New ads called Hosted Conversations link to real-time brand buzz

If you are a brand steward and follow the online buzz about your product, you may have wished for a way to swing your computer screen around and show the world the great things users are saying about your brand.

It’s the online equivalent of word-of-mouth. When you hear something good, you want to hear these endorsements shouted from the rooftops. Well, the PR group Edelman, in collaboration with RSS distributor Newsgator, have found a way to do just that.

Edelman’s clients can now order up ad units that are essentially “widgets” displaying headlines linked to user-generated content (UGC) about a brand. You’ve heard of testimonial ads. These are the dynamic equivalent of them. And because they carry the credibility of UGC, I predict Hosted Conversations will be extremely successful if done correctly.

According to this piece on the recently unveiled Hosted Conversations:

The NewsGator-powered product tracks media relating to pre-specified subjects, extracting nuggets from blog posts, mainstream media, and video and photo sites. The PR firm will pluck the highest quality content from those sources based on criteria set by its clients; the choice bits will then feed dynamically into the chosen advertiser-branded units. We’re determining the “memes in conversation, who’s saying the most interesting stuff,” said Rick Murray of Edelman.

What do I mean by executing these ads correctly? I would say they would be doing the brand a favor by sprinkling the glowing reviews with some dissenting opinions. Although they would have no control over these criticizing posts, they Edelman would be able to provide their side of the story in comments associated with the piece.

Although these folks have stumbled publicly lately, I suspect that if anyone can pull of this feat they can. For example, read Rick Murray’s quick response to this criticism of the very concept of the new ad unit. When you browse down past the blogger’s post, the very first comment you’ll see is by the owner of the brand in question. And a very tactful response it is. Well played, Rick!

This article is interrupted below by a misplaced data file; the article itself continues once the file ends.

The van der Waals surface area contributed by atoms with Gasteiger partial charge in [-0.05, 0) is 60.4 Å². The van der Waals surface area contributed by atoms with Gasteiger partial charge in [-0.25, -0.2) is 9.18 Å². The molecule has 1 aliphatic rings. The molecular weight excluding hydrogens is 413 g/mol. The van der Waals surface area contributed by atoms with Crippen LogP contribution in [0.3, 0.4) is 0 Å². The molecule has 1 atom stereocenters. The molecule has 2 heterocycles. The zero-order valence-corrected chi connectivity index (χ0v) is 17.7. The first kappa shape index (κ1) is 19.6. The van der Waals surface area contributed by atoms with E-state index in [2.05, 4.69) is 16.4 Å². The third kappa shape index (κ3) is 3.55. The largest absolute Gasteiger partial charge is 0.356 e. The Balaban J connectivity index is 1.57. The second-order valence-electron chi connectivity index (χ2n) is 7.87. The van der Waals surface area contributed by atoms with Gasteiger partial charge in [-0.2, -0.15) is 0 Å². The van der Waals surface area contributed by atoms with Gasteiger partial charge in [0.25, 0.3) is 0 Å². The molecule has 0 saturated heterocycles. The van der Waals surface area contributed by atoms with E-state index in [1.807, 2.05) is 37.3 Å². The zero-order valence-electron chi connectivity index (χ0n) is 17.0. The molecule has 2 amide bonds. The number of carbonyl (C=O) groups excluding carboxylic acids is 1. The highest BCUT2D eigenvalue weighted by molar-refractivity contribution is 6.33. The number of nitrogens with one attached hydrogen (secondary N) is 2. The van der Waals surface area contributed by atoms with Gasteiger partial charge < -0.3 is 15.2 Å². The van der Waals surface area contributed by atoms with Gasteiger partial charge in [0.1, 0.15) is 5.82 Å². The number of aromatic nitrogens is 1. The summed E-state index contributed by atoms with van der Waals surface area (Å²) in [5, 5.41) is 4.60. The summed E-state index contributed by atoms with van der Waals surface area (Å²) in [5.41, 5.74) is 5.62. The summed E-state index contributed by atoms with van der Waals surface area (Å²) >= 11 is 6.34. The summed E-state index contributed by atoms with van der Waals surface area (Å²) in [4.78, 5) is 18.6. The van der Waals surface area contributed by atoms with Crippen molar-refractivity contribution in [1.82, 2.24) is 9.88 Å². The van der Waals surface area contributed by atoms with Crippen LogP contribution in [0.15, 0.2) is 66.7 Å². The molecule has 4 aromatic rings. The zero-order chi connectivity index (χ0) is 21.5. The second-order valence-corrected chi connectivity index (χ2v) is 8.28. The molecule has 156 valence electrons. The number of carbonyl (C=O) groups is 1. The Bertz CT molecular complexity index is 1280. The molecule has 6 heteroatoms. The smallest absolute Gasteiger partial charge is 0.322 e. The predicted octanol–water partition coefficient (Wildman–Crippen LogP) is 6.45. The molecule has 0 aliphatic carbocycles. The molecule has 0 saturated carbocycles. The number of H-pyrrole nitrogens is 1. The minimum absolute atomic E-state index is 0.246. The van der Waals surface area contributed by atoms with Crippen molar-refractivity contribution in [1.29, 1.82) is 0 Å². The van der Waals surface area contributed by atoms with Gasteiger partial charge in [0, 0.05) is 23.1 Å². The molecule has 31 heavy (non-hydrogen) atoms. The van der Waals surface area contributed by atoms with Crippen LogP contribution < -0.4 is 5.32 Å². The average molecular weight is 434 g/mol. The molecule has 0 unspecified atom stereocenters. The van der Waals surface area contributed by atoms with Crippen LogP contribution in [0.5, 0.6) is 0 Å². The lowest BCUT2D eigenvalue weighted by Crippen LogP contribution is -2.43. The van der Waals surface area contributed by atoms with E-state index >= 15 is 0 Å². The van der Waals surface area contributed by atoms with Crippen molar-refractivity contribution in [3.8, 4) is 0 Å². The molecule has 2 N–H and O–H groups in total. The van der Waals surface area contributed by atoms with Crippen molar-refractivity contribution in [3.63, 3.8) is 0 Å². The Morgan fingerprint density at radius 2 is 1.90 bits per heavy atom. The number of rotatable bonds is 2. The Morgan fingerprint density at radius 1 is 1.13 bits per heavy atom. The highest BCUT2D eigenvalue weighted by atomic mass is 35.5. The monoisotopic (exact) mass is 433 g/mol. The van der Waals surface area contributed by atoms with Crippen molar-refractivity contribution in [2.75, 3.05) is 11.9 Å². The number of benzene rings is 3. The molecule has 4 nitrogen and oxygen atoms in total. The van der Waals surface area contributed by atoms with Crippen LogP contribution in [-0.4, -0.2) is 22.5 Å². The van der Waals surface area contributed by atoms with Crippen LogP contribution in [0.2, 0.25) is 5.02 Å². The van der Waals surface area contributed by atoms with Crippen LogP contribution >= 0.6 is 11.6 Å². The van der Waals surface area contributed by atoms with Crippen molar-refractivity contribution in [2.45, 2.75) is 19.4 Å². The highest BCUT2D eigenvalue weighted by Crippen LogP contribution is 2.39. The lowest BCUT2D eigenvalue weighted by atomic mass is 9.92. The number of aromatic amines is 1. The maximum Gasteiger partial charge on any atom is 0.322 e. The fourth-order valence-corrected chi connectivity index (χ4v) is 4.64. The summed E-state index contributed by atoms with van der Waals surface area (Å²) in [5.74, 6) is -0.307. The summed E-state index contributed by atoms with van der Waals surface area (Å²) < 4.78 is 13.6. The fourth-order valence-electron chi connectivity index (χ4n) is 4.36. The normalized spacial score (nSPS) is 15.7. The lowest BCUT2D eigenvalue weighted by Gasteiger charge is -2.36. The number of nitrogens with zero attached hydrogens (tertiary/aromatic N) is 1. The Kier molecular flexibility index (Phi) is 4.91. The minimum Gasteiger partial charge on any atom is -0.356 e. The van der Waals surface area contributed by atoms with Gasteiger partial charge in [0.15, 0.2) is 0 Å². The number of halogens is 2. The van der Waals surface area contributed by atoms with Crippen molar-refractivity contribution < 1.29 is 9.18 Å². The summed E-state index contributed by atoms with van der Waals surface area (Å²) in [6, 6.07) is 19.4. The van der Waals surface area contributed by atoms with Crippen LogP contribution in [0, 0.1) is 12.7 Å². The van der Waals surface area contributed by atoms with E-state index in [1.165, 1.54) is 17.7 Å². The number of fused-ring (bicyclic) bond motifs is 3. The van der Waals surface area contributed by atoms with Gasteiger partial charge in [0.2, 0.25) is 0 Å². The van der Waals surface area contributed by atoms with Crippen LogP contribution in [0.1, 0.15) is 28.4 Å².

2 Replies to “New ads called Hosted Conversations link to real-time brand buzz”

  1. Just read through the post and Rick Murray’s response.

    Even if they pull things off blogs and news feeds, it sure sounds like they are planning to use mini-testimonials for client endorsements.

    I bet the selected reviews really glow and the few and far between dissenting opinions are only luke warm.

    It still sounds contrived to me and needs more disclosure.

  2. Thanks, Chris —

    I hope it won’t be too contrived, because there is definitely a way to do this and have it not be, IMHO.

    The responsibility rests squarely on the shoulders of the PR firm to advise the client. They need to urge the client to set a very loose filter on what is served up. If a reputable site or blogger has a problem with the product that is more a matter of taste than performance, it should definitely stay in the mix.

    I’m thinking of movie reviews. (I often do. I’m a big film buff.) I heard and read many reviews saying that Sofia Coppola’s Marie Antoinette was not worth seeing. They said it was slow-moving, and that little happened in it (at least, until the end, when she and her royal family got the bad haircuts).

    Then I heard other reviews, from just a few others, who praised it. And I realized that the praise mentioned the same qualities that the other reviewers had listed, but this time as a testament to the director’s abilities to take her time and observe character quietly and artfully.

    I wound up disregarding the bad reviews and had a wonderful film experience.

    If I had links to both temperatures of reviews from this type of “review widget,” it would have saved me a lot of research time. And I would have reached the same conclusion and plunked down my eight bucks.

    Sorry for the long response, and of course you’re right to be concerned.

    I just know that word-of-mouth advertising, which in the online world is mostly UGC, is definitely the most important marketing tool in this new Web 2.0 era. This ad unit is laudable for its attempt to capture the lightning in a bottle.

    I’m essentially an optimist. Maybe I’m just hoping it will be a success.

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